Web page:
• Guru Maximus Calculating status...
    Currently Being Moderated
    Sep 30, 2012 12:59 AM (in response to etresoft)

    etresoft wrote:

     

    I was referring to notifications in Mountain Lion. Safari supports HTML5 notifications, but other than one demo site, I've never seen any web site use it. At first I thought Apple was trying to push people to using that service, but after getting a little feedback from users, I changed my mind. It turns out that there are way too many hand-coded, unique RSS feeds out there. Now I think Apple just doesn't want to bother anymore.

     

    im curious what other features you might be referring to.

     

    I'm just referring to everything else that might be in an RSS feed other than title and description. Some feeds provide much more than this. Some feeds don't even supply those two fields. Since you've been using Safari, you might not have known all of this other stuff existed.

    Your logic that just because "Safari's RSS functionality is not feature complete (lacks features that are there in other readers) or that there are lots of competing standards within the RSS umbrella that Apple made the right decision to abandon it" is a logic that warrants killing off a lot of other features and applications on Mac just because A. those applications are not as feature-complete as other third-party apps;  B. there are so many standards to translate/parse in that app (though this logic doesn't stand for Safari RSS because it was already able to parse the most used RSS XML formats). Some of the apps that come to mind:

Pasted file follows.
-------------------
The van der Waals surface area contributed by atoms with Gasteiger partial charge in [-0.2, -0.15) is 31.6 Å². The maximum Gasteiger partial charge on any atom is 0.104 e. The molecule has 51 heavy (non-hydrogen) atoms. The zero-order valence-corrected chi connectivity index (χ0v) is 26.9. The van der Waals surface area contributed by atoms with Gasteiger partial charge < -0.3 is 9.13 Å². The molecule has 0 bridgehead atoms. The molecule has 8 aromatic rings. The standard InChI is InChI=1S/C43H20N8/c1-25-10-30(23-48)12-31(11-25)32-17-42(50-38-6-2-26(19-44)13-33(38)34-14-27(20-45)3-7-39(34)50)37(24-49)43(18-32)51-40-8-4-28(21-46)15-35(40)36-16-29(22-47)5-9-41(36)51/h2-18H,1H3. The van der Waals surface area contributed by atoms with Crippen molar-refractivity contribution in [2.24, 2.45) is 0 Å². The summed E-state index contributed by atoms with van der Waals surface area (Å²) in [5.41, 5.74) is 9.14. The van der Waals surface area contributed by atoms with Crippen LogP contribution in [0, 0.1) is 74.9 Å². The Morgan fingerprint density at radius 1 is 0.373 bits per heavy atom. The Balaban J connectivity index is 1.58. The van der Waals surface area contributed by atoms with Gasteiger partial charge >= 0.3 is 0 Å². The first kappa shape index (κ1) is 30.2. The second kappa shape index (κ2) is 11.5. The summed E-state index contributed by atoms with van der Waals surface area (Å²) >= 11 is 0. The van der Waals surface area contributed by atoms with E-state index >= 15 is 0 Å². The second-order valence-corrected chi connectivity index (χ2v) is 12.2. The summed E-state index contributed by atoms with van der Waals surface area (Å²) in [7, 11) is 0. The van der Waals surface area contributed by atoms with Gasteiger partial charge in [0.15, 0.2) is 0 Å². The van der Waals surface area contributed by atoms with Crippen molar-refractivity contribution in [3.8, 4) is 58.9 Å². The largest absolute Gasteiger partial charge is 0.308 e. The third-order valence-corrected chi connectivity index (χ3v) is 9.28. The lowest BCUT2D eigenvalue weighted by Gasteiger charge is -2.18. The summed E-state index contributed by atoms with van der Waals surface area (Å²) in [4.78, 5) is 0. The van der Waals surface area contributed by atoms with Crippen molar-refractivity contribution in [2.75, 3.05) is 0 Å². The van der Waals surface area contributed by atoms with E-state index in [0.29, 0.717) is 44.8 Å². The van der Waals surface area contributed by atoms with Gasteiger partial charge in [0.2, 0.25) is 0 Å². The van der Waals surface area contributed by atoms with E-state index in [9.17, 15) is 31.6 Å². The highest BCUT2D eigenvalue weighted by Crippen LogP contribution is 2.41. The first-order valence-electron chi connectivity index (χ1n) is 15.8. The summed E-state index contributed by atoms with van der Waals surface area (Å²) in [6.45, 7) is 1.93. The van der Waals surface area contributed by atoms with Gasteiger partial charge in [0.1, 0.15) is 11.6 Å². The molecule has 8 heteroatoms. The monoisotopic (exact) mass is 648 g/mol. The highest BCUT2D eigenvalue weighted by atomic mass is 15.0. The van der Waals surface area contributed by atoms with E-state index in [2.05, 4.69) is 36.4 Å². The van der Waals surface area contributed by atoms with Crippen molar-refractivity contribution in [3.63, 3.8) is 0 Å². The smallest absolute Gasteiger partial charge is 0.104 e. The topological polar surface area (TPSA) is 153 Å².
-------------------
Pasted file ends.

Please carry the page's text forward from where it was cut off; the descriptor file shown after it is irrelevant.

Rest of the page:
* Calendar (vs other calendar apps available for Mac, which have more 'features')

    * Mail (vs Outlook and other full-blown email clients)

    * Pages (vs Word; plus, there are many 'document' standards out there - if you had a problem understanding a bunch of XML standards for RSS then imagine parsing through a plethora of binary formats for a document)

     

    Feature-incompleteness or multiple-standards-to-adhere-to have never kept Apple from creating applications and features for its OSes. Safari RSS had always worked (it was not broken); if someone wants more features they can choose a 'better' RSS reader (that has more features that is) from the app eco-system just like one can for Mail and Calendar for example. But forcing the customers, rather than letting them make the choice, is not the right way.

  • Guru Maximus Level 1 Level 1 (0 points)
    Currently Being Moderated
    Sep 30, 2012 1:16 AM (in response to etresoft)

    etresoft wrote:

     

    I did use Safari's RSS feed feature, but not too much. I found it kind of awkard. I had to switch to Safari just to see if there were updates, look for the feed bookmark, see if it had a number, then click to see which feeds were updated, then click again to see the feed. Then I had to scroll through to see the new articles and look at umpteen ad images. Why should I have to do all of that work? Now, my Mac alerts me when there is a new article posted and most of the time I can see by the title in the notification that I don't really care. If the notification looks interesting I can either click it to read the article right away or know that the next time I go to check, there will be an interesting article waiting for me.

    Exactly. You made a choice to use another application that fit your needs. What part of that do you not get for others for whom Safari's RSS functionality fulfilled their needs? That those who prefer Safari's RSS do only want the title and description? That those who wish to go beyond that are free to choose a full-featured RSS?

  • forex420 Level 1 Level 1 (0 points)
    Currently Being Moderated
    Sep 30, 2012 1:40 AM (in response to Guru Maximus)